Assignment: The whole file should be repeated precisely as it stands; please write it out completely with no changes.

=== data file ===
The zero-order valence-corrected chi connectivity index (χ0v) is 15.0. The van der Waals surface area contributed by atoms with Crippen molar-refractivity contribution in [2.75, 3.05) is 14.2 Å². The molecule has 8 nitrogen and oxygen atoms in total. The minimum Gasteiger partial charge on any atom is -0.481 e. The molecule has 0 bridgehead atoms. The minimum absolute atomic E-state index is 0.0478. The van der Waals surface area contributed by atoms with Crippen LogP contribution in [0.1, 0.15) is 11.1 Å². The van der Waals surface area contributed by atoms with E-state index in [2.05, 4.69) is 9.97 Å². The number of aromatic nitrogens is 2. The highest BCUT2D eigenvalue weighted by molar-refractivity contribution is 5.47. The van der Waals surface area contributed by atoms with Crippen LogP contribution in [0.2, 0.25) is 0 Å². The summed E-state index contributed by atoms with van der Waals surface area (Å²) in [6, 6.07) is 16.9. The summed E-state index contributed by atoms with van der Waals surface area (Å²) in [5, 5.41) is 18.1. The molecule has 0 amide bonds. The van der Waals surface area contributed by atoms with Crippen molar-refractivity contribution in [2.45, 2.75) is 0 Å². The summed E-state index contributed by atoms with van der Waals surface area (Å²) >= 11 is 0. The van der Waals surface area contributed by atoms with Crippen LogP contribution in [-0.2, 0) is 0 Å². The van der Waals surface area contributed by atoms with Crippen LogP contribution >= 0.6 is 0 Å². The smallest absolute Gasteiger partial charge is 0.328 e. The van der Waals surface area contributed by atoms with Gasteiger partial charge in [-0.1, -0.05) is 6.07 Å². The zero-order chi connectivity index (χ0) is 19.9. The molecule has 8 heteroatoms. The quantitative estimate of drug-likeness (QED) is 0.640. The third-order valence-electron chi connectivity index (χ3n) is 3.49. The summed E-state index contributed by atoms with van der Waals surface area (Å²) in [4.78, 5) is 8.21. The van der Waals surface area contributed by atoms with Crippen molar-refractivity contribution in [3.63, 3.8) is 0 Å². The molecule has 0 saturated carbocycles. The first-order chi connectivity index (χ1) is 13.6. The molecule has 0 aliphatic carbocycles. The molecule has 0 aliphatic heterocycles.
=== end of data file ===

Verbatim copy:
The zero-order valence-corrected chi connectivity index (χ0v) is 15.0. The van der Waals surface area contributed by atoms with Crippen molar-refractivity contribution in [2.75, 3.05) is 14.2 Å². The molecule has 8 nitrogen and oxygen atoms in total. The minimum Gasteiger partial charge on any atom is -0.481 e. The molecule has 0 bridgehead atoms. The minimum absolute atomic E-state index is 0.0478. The van der Waals surface area contributed by atoms with Crippen LogP contribution in [0.1, 0.15) is 11.1 Å². The van der Waals surface area contributed by atoms with E-state index in [2.05, 4.69) is 9.97 Å². The number of aromatic nitrogens is 2. The highest BCUT2D eigenvalue weighted by molar-refractivity contribution is 5.47. The van der Waals surface area contributed by atoms with Crippen LogP contribution in [0.2, 0.25) is 0 Å². The summed E-state index contributed by atoms with van der Waals surface area (Å²) in [6, 6.07) is 16.9. The summed E-state index contributed by atoms with van der Waals surface area (Å²) in [5, 5.41) is 18.1. The molecule has 0 amide bonds. The van der Waals surface area contributed by atoms with Crippen molar-refractivity contribution in [2.45, 2.75) is 0 Å². The summed E-state index contributed by atoms with van der Waals surface area (Å²) >= 11 is 0. The van der Waals surface area contributed by atoms with Crippen LogP contribution in [-0.2, 0) is 0 Å². The van der Waals surface area contributed by atoms with Crippen LogP contribution >= 0.6 is 0 Å². The smallest absolute Gasteiger partial charge is 0.328 e. The van der Waals surface area contributed by atoms with Gasteiger partial charge in [-0.1, -0.05) is 6.07 Å². The zero-order chi connectivity index (χ0) is 19.9. The molecule has 8 heteroatoms. The quantitative estimate of drug-likeness (QED) is 0.640. The third-order valence-electron chi connectivity index (χ3n) is 3.49. The summed E-state index contributed by atoms with van der Waals surface area (Å²) in [4.78, 5) is 8.21. The van der Waals surface area contributed by atoms with Crippen molar-refractivity contribution in [3.63, 3.8) is 0 Å². The molecule has 0 saturated carbocycles. The first-order chi connectivity index (χ1) is 13.6. The molecule has 0 aliphatic carbocycles. The molecule has 0 aliphatic heterocycles.